Long before Liu launched the “Go Palm” brand, he had already been focusing on environmental protection issues. The company’s “Green Hill” label is introducing stationery made from recycled papers and they are printed with the “to-do’s” in environmental protection.

Liu also introduced “Moof” that uses creative images to produce attractive gift wraps. On why Liu introduced “Moof” since both of them are gift wrap range, he claimed that the first introduction is targeting the conventional market as it has little breakthrough in creativity while it is the opposite for “Moof”.

Three months to design a gift wrap

Have you seen the earlier logos of “Vincci”, “Hagendaz” and “DHL”? Buy a piece of “Moof” gift wrap and you will be amazed by the many brands that may have existed during the time of our parents and even grandparents. There is also piece of gift wrap featuring old furniture and electrical appliances that read “Foundation – the past is foundation, which what today was built on”. Similarly, behind every gift paper is a message that the designers want to tell the people. Each of the gift wrap takes a designer three months to complete. The designers will first collect the old items, take photographs of them and do the designing work.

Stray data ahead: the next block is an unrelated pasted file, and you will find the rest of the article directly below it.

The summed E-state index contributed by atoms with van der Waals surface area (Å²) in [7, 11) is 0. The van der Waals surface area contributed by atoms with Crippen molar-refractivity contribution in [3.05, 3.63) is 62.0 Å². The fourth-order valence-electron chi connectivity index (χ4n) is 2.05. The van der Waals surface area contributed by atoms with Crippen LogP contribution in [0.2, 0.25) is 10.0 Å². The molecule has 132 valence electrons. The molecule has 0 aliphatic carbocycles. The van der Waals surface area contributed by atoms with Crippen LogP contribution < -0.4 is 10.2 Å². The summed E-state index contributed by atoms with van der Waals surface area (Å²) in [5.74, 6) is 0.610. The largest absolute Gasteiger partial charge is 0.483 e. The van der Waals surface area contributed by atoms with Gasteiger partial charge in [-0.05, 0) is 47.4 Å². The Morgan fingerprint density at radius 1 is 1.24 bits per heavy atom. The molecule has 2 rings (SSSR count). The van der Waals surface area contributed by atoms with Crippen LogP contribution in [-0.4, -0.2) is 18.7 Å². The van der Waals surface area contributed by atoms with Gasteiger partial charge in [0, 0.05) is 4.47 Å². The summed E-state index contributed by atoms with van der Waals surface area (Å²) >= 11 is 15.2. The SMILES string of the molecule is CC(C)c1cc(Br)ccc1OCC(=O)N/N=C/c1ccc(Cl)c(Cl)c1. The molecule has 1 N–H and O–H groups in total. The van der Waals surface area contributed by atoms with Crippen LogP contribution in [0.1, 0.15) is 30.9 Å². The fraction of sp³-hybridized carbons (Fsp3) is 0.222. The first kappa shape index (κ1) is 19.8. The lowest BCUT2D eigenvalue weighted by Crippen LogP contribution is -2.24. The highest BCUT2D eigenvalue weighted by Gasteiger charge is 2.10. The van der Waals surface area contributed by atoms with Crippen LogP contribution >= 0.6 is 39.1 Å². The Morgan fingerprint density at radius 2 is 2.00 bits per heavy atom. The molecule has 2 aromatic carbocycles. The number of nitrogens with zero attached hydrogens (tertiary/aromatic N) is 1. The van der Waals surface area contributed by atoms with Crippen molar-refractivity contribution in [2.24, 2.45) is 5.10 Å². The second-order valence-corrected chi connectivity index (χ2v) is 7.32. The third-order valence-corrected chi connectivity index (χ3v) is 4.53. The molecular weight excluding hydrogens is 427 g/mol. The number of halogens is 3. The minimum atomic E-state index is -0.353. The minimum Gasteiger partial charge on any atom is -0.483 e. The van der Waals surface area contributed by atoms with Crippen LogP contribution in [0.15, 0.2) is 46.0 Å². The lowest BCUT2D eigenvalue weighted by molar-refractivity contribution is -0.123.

Liu cited imitation in China as the probable obstacle faced in this industry. To counter this problem, constant innovation is a must so that other imitators could not keep up and react to it. Introducing Moof is also another measure as it does not consist of mainstream designs and is less likely to be imitated.

Be open-minded, accept every idea

Design industry is full of changes, innovations and competitions, especially with the recent emergence of “soft power”, which is lauded in various countries. In the current market where everyone constantly looks for innovations and changes, Liu said that his biggest enemy was himself. He remained open to any idea and possibility, believing that there’s nothing more dangerous than a closed mind.